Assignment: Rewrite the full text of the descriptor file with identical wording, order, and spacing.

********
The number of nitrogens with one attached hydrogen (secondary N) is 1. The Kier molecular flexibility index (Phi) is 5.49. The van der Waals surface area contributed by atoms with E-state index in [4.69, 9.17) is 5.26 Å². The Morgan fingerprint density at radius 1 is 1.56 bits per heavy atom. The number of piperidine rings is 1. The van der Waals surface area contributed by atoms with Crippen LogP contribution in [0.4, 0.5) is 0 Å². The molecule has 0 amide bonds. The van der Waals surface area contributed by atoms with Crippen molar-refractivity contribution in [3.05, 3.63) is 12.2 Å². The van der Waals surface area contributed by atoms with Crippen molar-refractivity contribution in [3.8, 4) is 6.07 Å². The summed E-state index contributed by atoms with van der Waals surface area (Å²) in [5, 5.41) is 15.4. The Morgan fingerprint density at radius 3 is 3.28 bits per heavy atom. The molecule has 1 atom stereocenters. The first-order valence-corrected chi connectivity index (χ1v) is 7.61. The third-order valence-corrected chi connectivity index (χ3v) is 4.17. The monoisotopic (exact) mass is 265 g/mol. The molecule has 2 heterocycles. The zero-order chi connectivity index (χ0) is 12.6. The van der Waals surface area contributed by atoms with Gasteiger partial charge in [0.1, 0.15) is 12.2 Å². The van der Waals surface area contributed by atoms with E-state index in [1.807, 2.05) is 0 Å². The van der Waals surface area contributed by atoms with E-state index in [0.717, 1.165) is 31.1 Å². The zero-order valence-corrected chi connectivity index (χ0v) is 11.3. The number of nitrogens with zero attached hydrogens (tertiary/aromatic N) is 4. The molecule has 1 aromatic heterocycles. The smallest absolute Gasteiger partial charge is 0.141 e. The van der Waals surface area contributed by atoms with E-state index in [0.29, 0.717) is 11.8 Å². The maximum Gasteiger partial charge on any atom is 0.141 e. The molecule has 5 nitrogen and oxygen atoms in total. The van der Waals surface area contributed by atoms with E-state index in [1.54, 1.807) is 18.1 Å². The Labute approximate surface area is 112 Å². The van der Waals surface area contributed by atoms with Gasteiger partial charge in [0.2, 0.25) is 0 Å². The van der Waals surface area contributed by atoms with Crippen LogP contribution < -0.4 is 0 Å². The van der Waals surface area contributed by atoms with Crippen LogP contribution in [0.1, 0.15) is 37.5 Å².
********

The number of nitrogens with one attached hydrogen (secondary N) is 1. The Kier molecular flexibility index (Phi) is 5.49. The van der Waals surface area contributed by atoms with E-state index in [4.69, 9.17) is 5.26 Å². The Morgan fingerprint density at radius 1 is 1.56 bits per heavy atom. The number of piperidine rings is 1. The van der Waals surface area contributed by atoms with Crippen LogP contribution in [0.4, 0.5) is 0 Å². The molecule has 0 amide bonds. The van der Waals surface area contributed by atoms with Crippen molar-refractivity contribution in [3.05, 3.63) is 12.2 Å². The van der Waals surface area contributed by atoms with Crippen molar-refractivity contribution in [3.8, 4) is 6.07 Å². The summed E-state index contributed by atoms with van der Waals surface area (Å²) in [5, 5.41) is 15.4. The Morgan fingerprint density at radius 3 is 3.28 bits per heavy atom. The molecule has 1 atom stereocenters. The first-order valence-corrected chi connectivity index (χ1v) is 7.61. The third-order valence-corrected chi connectivity index (χ3v) is 4.17. The monoisotopic (exact) mass is 265 g/mol. The molecule has 2 heterocycles. The zero-order chi connectivity index (χ0) is 12.6. The van der Waals surface area contributed by atoms with Gasteiger partial charge in [0.1, 0.15) is 12.2 Å². The van der Waals surface area contributed by atoms with E-state index in [1.807, 2.05) is 0 Å². The van der Waals surface area contributed by atoms with E-state index in [0.717, 1.165) is 31.1 Å². The zero-order valence-corrected chi connectivity index (χ0v) is 11.3. The number of nitrogens with zero attached hydrogens (tertiary/aromatic N) is 4. The molecule has 1 aromatic heterocycles. The smallest absolute Gasteiger partial charge is 0.141 e. The van der Waals surface area contributed by atoms with E-state index in [0.29, 0.717) is 11.8 Å². The maximum Gasteiger partial charge on any atom is 0.141 e. The molecule has 5 nitrogen and oxygen atoms in total. The van der Waals surface area contributed by atoms with E-state index in [1.54, 1.807) is 18.1 Å². The Labute approximate surface area is 112 Å². The van der Waals surface area contributed by atoms with Gasteiger partial charge in [0.2, 0.25) is 0 Å². The van der Waals surface area contributed by atoms with Crippen LogP contribution < -0.4 is 0 Å². The van der Waals surface area contributed by atoms with Crippen LogP contribution in [0.1, 0.15) is 37.5 Å².